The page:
Other projects include Kishenganga on Jhelum (330MW), Parnai on Jhelum (37.5MW), New Ganderbal on Jhelum (93MW), Baglihar-II on Chenab (450MW), Lower Kalnai on Chenab (50MW), Kirthai-I on Chenab (240MW), Kiru on Chenab (600MW), Kawar on Chenab (520MW), Ujh Multipurpose Project on Ravi (280MW).
The violation of IWT poses a real threat ahead as it is likely to trigger 'water wars' in the region. Although, Pakistan accurately measures the flows of water-from India-and thereby substantiate its claims, but all in vain. India on the other hand, snatches our share of water, while Pakistan behaves like a closed eyed pigeon.
Just imagine! if India gains control of  western rivers of the Indus basin and shuts off Pakistan's water completely,  the defence will be jeopardized because the 'canal irrigation system' also provides  the best security to Pakistan against any ground military aggression.

Moreover, the disturbing factor of global warming is adversely affecting our agriculture, the current backbone of the national economy and rural livelihood. Water shortage is causing a friction among the provinces within Pakistan as well. However, the Indus River System Authority (IRSA) created by the inter-provincial Water Accord of 1991-- regulates the waters among the provinces.

Beyond any doubt, there is a great deal of need for stronger cooperation to preserve and develop water resources, yet 'environment of distrust' makes it difficult to tackle the alarming situation.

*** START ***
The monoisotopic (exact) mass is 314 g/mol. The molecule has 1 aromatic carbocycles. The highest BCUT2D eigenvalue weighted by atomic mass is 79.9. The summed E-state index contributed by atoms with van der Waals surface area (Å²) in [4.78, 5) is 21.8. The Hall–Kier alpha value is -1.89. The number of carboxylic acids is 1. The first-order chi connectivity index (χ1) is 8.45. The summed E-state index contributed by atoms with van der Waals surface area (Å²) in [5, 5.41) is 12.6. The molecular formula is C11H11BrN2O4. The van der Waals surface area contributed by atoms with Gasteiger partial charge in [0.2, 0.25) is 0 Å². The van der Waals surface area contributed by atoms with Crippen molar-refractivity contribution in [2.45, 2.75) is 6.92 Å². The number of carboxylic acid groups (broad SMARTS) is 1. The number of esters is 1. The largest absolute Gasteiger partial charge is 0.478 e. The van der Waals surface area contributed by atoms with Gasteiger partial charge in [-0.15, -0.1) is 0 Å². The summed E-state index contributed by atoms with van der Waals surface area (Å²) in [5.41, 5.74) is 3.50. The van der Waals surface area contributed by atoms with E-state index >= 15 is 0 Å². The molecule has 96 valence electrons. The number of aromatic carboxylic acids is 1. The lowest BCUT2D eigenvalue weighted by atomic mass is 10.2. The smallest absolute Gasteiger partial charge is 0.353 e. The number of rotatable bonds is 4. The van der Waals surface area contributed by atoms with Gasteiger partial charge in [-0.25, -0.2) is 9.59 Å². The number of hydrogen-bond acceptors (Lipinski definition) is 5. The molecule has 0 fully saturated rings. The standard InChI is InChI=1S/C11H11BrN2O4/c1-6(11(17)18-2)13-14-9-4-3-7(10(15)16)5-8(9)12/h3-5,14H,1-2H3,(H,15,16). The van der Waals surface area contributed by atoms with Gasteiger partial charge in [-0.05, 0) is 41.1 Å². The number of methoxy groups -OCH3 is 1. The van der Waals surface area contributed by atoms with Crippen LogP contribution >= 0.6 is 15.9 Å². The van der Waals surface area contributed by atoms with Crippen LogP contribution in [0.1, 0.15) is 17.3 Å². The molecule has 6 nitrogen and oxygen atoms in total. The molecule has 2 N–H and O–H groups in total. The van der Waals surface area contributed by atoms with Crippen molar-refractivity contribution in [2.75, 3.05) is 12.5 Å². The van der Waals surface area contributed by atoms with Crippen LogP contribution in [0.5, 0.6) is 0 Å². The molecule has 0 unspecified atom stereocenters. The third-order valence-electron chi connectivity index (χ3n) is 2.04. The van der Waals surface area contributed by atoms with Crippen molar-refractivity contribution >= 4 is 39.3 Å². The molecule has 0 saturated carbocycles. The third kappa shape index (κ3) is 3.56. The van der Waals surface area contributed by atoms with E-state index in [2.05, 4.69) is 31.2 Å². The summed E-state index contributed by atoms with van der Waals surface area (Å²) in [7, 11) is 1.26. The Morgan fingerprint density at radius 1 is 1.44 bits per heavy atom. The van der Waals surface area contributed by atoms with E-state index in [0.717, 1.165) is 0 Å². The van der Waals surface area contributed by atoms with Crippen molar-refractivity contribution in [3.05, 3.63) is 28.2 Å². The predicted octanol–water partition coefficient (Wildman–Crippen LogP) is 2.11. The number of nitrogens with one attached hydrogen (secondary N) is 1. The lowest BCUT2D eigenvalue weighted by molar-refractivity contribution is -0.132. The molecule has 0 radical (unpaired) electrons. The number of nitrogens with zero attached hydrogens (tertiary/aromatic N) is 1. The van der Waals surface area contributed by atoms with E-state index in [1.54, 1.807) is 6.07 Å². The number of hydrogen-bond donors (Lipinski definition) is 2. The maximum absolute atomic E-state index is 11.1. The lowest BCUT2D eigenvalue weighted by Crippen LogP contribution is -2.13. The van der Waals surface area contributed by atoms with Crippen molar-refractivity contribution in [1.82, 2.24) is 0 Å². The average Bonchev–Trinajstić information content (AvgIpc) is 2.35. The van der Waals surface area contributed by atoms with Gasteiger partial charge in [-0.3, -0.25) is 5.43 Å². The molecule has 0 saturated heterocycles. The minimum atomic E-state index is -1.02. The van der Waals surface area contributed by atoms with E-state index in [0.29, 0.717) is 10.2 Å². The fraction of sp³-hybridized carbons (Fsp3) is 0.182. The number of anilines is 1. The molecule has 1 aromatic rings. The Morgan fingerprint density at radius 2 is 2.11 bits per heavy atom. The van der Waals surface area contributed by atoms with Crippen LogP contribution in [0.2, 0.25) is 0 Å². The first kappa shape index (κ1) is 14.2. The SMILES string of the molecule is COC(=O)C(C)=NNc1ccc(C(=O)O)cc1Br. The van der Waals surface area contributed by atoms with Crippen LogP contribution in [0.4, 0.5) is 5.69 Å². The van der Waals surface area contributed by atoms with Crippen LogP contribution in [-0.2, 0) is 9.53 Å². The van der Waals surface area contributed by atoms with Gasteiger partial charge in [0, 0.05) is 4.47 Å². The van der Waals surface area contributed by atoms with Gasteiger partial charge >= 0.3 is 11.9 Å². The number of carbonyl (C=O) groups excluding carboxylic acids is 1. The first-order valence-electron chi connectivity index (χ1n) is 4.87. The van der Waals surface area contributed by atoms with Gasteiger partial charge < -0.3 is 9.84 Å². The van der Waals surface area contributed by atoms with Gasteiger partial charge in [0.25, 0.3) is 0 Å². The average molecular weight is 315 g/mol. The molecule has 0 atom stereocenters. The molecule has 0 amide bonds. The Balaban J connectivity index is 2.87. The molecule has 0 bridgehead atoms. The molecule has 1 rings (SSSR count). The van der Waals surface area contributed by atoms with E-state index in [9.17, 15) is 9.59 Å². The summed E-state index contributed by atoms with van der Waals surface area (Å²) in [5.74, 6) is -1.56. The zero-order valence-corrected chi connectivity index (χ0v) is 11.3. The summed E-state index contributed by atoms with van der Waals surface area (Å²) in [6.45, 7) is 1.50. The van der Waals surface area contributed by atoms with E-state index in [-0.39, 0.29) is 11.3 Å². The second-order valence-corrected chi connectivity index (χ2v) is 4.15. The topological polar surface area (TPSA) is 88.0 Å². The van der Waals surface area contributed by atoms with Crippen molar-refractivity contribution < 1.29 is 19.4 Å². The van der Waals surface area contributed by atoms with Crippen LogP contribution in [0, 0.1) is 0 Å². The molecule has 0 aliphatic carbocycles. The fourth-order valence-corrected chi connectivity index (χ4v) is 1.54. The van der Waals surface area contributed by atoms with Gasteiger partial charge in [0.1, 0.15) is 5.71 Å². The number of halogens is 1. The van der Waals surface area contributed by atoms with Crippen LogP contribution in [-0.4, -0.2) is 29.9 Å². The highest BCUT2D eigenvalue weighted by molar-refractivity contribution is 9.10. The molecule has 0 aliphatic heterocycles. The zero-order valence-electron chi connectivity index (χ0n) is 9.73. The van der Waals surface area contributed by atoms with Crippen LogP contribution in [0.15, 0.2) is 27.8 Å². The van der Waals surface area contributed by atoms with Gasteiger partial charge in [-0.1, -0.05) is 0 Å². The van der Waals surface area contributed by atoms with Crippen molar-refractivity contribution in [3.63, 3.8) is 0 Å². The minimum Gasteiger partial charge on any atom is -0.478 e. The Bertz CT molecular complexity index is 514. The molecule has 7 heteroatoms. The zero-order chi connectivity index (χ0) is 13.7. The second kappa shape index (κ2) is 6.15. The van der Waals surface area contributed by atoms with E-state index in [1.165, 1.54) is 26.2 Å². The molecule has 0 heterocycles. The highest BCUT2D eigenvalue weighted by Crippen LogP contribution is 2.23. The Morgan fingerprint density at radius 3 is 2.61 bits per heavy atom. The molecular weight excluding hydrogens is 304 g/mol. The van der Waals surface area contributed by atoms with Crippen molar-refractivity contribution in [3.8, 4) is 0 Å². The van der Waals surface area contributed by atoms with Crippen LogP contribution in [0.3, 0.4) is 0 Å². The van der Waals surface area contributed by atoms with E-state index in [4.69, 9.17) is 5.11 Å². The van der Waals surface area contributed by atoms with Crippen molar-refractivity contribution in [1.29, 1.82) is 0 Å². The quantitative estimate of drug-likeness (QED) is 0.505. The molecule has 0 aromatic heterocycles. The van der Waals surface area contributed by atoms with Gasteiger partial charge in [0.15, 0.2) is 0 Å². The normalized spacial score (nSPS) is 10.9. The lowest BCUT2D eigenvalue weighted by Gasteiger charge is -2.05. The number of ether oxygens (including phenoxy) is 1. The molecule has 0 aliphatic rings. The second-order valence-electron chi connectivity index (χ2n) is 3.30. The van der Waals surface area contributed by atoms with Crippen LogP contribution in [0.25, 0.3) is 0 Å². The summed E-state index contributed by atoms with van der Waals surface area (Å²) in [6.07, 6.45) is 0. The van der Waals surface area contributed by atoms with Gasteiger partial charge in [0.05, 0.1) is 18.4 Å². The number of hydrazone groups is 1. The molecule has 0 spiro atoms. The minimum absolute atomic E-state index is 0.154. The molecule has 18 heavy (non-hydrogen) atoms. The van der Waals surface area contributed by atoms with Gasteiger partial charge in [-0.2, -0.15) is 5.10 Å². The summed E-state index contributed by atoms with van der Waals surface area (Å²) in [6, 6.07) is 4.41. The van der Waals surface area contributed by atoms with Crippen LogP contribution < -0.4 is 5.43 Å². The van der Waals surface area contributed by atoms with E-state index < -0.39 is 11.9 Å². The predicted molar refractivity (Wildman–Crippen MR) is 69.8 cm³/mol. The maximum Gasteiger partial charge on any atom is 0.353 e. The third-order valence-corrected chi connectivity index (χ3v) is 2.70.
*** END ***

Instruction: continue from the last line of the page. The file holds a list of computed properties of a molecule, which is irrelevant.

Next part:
As Pakistan is fast transforming into a water scarce country, a large number of water related measures including storages, conservation, improved management and most importantly an early construction of KALABAGH dam is vital to ward off major national crisis.

Better late than never, Water and Power Development Authority's recent undertaking to construct 32 small and medium sized dams to improve water availability is commendable. It is also important that Like 'International Water Day,'-- 'National Water Day' is desperately needed to educate everyone about the challenges and future strategies to deal with the crisis.
However, Indian violations by obstructing, stopping or diverting the river flows must be stopped as Pakistan’s water rights cannot be compromised.
Most of all, as the 1960 Treaty does not envision the impact of climate change; contains 'inherent defects' which are severely detrimental to Pakistan’s survival,  hence there is an urgent need to revise the treaty for equitable advantage to both India and Pakistan.

The writer is an independent analyst based in Canada

Readers' feedback is appreciated


Anonymous said...

ISLAMABAD: Syed Jamaat Ali Shah, former commissioner of Pakistan Commission of Indus Water, whose name was put on the Exit Control List after it was established that he had helped and facilitated India in building a hydropower project on Pakistan’s Indus River, inflicting huge damage to the country’s water interests, has escaped to Canada.

According to Additional Secretary Hamid Ali, it was established in the report prepared by Mohammad Imtiaz Tajwar, Secretary Wapda, that Syed Jamaat Ali Shah did not play his due role and remained silent about the Nimoo Bazgo Hydropower Project (built by India during 2002- 2009) and did not raise any objections during the Pak-India meetings at the level of Permanent Indus Commission of Indus Waters.

Anonymous said...

It is surprising that Shah has managed to dodge the concerned authorities and is now in Canada, a senior official requesting anonymity told The News. This correspondent made several attempts to contact the federal minister for water and power to know how Jamaat Ali Shah had managed to escape, but his cell phone remained unattended.